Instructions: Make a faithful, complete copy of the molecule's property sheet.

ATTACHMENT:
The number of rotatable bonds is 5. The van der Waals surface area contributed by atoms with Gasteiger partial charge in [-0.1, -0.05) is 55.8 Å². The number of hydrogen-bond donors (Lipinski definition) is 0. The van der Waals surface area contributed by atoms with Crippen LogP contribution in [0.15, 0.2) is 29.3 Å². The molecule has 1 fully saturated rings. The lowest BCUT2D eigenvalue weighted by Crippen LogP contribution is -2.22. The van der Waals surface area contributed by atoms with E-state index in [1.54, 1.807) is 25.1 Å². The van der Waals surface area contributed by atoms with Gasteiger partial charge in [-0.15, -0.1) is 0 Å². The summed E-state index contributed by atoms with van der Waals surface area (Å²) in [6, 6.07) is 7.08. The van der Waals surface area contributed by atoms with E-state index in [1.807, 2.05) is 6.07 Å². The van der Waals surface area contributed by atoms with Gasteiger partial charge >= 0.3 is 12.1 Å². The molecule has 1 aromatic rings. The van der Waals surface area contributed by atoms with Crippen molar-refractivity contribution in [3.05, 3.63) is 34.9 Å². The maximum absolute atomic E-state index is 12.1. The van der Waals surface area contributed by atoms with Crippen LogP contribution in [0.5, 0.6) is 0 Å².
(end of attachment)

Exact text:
The number of rotatable bonds is 5. The van der Waals surface area contributed by atoms with Gasteiger partial charge in [-0.1, -0.05) is 55.8 Å². The number of hydrogen-bond donors (Lipinski definition) is 0. The van der Waals surface area contributed by atoms with Crippen LogP contribution in [0.15, 0.2) is 29.3 Å². The molecule has 1 fully saturated rings. The lowest BCUT2D eigenvalue weighted by Crippen LogP contribution is -2.22. The van der Waals surface area contributed by atoms with E-state index in [1.54, 1.807) is 25.1 Å². The van der Waals surface area contributed by atoms with Gasteiger partial charge in [-0.15, -0.1) is 0 Å². The summed E-state index contributed by atoms with van der Waals surface area (Å²) in [6, 6.07) is 7.08. The van der Waals surface area contributed by atoms with E-state index in [1.807, 2.05) is 6.07 Å². The van der Waals surface area contributed by atoms with Gasteiger partial charge >= 0.3 is 12.1 Å². The molecule has 1 aromatic rings. The van der Waals surface area contributed by atoms with Crippen molar-refractivity contribution in [3.05, 3.63) is 34.9 Å². The maximum absolute atomic E-state index is 12.1. The van der Waals surface area contributed by atoms with Crippen LogP contribution in [0.5, 0.6) is 0 Å².